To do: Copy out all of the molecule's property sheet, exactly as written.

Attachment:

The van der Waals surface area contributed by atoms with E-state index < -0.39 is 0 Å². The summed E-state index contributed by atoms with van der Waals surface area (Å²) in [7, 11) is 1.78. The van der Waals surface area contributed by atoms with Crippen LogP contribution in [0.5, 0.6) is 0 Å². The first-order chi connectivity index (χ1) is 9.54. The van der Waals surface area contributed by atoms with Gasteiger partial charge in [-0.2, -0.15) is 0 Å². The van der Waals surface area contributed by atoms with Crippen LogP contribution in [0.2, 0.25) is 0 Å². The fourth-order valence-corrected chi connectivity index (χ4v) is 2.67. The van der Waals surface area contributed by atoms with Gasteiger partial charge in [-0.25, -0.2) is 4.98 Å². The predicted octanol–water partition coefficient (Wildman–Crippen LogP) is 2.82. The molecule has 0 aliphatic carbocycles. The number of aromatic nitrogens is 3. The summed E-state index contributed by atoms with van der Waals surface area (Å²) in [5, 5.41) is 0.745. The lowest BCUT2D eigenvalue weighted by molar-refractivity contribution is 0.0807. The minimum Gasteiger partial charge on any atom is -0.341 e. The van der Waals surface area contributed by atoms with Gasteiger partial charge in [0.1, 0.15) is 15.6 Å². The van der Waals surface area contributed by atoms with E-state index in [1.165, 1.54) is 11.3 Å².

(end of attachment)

The van der Waals surface area contributed by atoms with E-state index < -0.39 is 0 Å². The summed E-state index contributed by atoms with van der Waals surface area (Å²) in [7, 11) is 1.78. The van der Waals surface area contributed by atoms with Crippen LogP contribution in [0.5, 0.6) is 0 Å². The first-order chi connectivity index (χ1) is 9.54. The van der Waals surface area contributed by atoms with Gasteiger partial charge in [-0.2, -0.15) is 0 Å². The van der Waals surface area contributed by atoms with Crippen LogP contribution in [0.2, 0.25) is 0 Å². The fourth-order valence-corrected chi connectivity index (χ4v) is 2.67. The van der Waals surface area contributed by atoms with Gasteiger partial charge in [-0.25, -0.2) is 4.98 Å². The predicted octanol–water partition coefficient (Wildman–Crippen LogP) is 2.82. The molecule has 0 aliphatic carbocycles. The number of aromatic nitrogens is 3. The summed E-state index contributed by atoms with van der Waals surface area (Å²) in [5, 5.41) is 0.745. The lowest BCUT2D eigenvalue weighted by molar-refractivity contribution is 0.0807. The minimum Gasteiger partial charge on any atom is -0.341 e. The van der Waals surface area contributed by atoms with Gasteiger partial charge in [0.1, 0.15) is 15.6 Å². The van der Waals surface area contributed by atoms with E-state index in [1.165, 1.54) is 11.3 Å².